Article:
“VENICE AND SPICE”
Spices have been among the rarest of commodities since antiquity, and at the end of the Middle Ages nearly all trade in spices passed through Venice. Goods were loaded into ships in the ports of the Middle East to be auctioned at the Rialto under the watchful eye of the state “messeri del pepe” (pepper masters).
This trade was not conducted by spice merchants per se, but by great merchant bankers. Spices could even be used as a form of currency. In Venice there was also a category of citizen, established in 1362, which was given the unusual title of “poveri al pevere” (pepper paupers). These were true Venetians of humble status, over seventy years of age, who were given, thanks to a government tax on pepper, a sum of money for their maintenance. A benefit payment in the truest sense.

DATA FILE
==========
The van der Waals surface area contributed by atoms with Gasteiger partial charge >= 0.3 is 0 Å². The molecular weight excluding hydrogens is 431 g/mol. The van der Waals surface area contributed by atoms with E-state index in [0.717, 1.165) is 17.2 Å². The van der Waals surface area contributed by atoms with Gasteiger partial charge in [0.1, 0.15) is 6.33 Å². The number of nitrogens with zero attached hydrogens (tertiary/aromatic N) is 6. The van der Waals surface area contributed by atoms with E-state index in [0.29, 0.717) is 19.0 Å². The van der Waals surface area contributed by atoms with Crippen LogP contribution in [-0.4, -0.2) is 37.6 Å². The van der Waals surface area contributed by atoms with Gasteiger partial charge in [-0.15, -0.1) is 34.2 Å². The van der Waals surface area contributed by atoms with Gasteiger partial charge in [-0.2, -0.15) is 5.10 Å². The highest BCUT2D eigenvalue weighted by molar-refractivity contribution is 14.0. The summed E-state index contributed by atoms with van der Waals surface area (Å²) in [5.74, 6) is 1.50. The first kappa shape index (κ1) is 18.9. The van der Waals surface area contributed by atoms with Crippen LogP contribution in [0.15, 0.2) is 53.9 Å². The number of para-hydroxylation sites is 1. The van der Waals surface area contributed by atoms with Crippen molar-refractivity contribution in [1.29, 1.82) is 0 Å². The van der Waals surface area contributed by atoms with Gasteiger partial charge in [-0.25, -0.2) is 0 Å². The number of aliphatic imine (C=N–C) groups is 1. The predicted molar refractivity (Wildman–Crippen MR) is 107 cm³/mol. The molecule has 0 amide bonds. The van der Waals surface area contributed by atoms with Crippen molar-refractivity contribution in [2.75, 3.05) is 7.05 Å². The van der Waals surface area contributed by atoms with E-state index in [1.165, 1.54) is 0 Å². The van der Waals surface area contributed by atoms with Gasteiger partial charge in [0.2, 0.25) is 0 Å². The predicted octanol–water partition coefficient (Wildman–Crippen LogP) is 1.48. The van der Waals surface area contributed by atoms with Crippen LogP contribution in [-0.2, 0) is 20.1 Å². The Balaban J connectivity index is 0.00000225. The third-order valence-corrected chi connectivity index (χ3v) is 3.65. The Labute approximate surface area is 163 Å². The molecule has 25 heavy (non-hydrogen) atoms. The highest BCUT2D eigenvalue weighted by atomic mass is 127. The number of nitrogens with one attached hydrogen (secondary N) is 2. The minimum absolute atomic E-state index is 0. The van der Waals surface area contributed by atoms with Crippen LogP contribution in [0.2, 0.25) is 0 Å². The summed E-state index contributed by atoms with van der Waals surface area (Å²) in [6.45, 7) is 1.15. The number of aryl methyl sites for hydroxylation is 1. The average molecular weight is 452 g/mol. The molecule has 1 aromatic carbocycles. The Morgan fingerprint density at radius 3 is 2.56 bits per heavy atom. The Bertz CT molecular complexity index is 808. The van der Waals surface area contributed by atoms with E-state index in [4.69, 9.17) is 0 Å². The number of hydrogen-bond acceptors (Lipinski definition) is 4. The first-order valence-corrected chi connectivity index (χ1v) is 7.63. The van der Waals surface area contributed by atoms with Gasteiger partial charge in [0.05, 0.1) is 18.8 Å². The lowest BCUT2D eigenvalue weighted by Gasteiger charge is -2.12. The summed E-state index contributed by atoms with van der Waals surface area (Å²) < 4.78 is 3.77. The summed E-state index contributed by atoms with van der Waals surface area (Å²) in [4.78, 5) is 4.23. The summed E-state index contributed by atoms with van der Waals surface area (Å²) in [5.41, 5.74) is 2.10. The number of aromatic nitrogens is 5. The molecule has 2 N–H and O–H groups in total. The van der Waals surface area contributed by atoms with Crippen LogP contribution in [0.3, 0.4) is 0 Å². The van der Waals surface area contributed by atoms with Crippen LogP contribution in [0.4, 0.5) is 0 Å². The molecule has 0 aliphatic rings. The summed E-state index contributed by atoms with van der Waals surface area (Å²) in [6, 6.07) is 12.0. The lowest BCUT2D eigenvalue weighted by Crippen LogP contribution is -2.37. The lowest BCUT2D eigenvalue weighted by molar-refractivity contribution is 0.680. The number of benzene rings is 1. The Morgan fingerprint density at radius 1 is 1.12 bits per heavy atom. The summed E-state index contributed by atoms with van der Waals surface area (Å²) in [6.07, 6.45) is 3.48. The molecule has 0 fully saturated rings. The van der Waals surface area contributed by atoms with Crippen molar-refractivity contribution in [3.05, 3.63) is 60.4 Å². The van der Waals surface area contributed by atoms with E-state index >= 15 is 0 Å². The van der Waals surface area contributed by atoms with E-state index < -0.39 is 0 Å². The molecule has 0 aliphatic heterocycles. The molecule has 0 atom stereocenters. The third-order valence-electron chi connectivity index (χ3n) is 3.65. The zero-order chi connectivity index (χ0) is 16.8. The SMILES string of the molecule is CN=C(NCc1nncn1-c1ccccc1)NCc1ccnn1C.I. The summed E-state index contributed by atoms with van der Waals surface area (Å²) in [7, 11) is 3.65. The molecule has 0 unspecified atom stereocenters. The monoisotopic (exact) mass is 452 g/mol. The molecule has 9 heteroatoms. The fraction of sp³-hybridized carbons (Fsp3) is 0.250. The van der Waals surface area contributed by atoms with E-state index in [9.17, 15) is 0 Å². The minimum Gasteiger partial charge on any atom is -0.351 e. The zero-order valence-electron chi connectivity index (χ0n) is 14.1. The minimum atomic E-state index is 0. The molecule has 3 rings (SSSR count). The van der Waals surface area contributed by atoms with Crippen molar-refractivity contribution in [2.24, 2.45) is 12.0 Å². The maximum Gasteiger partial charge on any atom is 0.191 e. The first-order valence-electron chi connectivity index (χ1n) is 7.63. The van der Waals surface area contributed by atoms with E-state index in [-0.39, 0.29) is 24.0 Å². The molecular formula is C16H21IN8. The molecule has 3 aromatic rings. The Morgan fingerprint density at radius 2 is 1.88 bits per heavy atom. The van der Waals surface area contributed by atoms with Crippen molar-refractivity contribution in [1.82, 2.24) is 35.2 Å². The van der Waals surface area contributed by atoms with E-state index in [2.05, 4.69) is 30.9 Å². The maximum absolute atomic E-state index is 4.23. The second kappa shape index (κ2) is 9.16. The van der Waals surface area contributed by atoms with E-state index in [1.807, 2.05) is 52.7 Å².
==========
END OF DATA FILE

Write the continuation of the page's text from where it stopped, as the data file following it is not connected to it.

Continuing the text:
At the beginning of the sixteenth century, the spice route discovered by Vasco de Gama would lead to the decline of Venice and the ports of the Mediterranean. Lisbon became the principal marketplace in the West, a position later claimed, with the rise of the Dutch, by Batavia and Amsterdam.
Many are the anecdotes relating to the history of spice in the diaries of Marin Sanudo.
Presented by Lina Urban, art historian and historian of Venetian culture.